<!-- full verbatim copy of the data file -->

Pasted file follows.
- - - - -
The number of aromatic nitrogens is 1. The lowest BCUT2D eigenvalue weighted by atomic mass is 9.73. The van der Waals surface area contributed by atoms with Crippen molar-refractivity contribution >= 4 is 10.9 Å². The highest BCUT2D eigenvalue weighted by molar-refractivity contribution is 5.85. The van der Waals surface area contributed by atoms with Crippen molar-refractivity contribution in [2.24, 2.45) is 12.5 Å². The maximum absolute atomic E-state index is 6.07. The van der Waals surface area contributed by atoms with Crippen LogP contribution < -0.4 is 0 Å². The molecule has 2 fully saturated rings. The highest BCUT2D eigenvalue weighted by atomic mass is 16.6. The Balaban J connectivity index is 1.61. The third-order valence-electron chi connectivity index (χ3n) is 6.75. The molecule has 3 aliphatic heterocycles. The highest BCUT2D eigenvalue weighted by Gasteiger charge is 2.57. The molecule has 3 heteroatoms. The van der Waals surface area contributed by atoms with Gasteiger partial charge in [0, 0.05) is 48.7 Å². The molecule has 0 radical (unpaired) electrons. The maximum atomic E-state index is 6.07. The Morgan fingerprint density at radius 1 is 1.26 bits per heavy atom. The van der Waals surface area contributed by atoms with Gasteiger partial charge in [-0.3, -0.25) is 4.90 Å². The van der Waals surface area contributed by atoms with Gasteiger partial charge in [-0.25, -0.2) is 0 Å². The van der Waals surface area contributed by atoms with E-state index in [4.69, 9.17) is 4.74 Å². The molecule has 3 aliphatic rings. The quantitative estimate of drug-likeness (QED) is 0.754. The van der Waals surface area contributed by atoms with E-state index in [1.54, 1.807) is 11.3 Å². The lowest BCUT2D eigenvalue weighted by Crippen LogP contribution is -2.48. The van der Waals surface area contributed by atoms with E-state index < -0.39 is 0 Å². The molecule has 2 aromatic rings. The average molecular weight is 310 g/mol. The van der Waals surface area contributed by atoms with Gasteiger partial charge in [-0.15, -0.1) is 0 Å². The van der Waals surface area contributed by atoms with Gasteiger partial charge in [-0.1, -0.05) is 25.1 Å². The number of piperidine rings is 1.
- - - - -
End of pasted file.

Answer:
The number of aromatic nitrogens is 1. The lowest BCUT2D eigenvalue weighted by atomic mass is 9.73. The van der Waals surface area contributed by atoms with Crippen molar-refractivity contribution >= 4 is 10.9 Å². The highest BCUT2D eigenvalue weighted by molar-refractivity contribution is 5.85. The van der Waals surface area contributed by atoms with Crippen molar-refractivity contribution in [2.24, 2.45) is 12.5 Å². The maximum absolute atomic E-state index is 6.07. The van der Waals surface area contributed by atoms with Crippen LogP contribution < -0.4 is 0 Å². The molecule has 2 fully saturated rings. The highest BCUT2D eigenvalue weighted by atomic mass is 16.6. The Balaban J connectivity index is 1.61. The third-order valence-electron chi connectivity index (χ3n) is 6.75. The molecule has 3 aliphatic heterocycles. The highest BCUT2D eigenvalue weighted by Gasteiger charge is 2.57. The molecule has 3 heteroatoms. The van der Waals surface area contributed by atoms with Gasteiger partial charge in [0, 0.05) is 48.7 Å². The molecule has 0 radical (unpaired) electrons. The maximum atomic E-state index is 6.07. The Morgan fingerprint density at radius 1 is 1.26 bits per heavy atom. The van der Waals surface area contributed by atoms with Gasteiger partial charge in [-0.3, -0.25) is 4.90 Å². The van der Waals surface area contributed by atoms with Gasteiger partial charge in [-0.25, -0.2) is 0 Å². The van der Waals surface area contributed by atoms with E-state index in [4.69, 9.17) is 4.74 Å². The molecule has 3 aliphatic rings. The quantitative estimate of drug-likeness (QED) is 0.754. The van der Waals surface area contributed by atoms with E-state index in [1.54, 1.807) is 11.3 Å². The lowest BCUT2D eigenvalue weighted by Crippen LogP contribution is -2.48. The van der Waals surface area contributed by atoms with E-state index < -0.39 is 0 Å². The molecule has 2 aromatic rings. The average molecular weight is 310 g/mol. The van der Waals surface area contributed by atoms with Gasteiger partial charge in [-0.15, -0.1) is 0 Å². The van der Waals surface area contributed by atoms with Gasteiger partial charge in [-0.1, -0.05) is 25.1 Å². The number of piperidine rings is 1.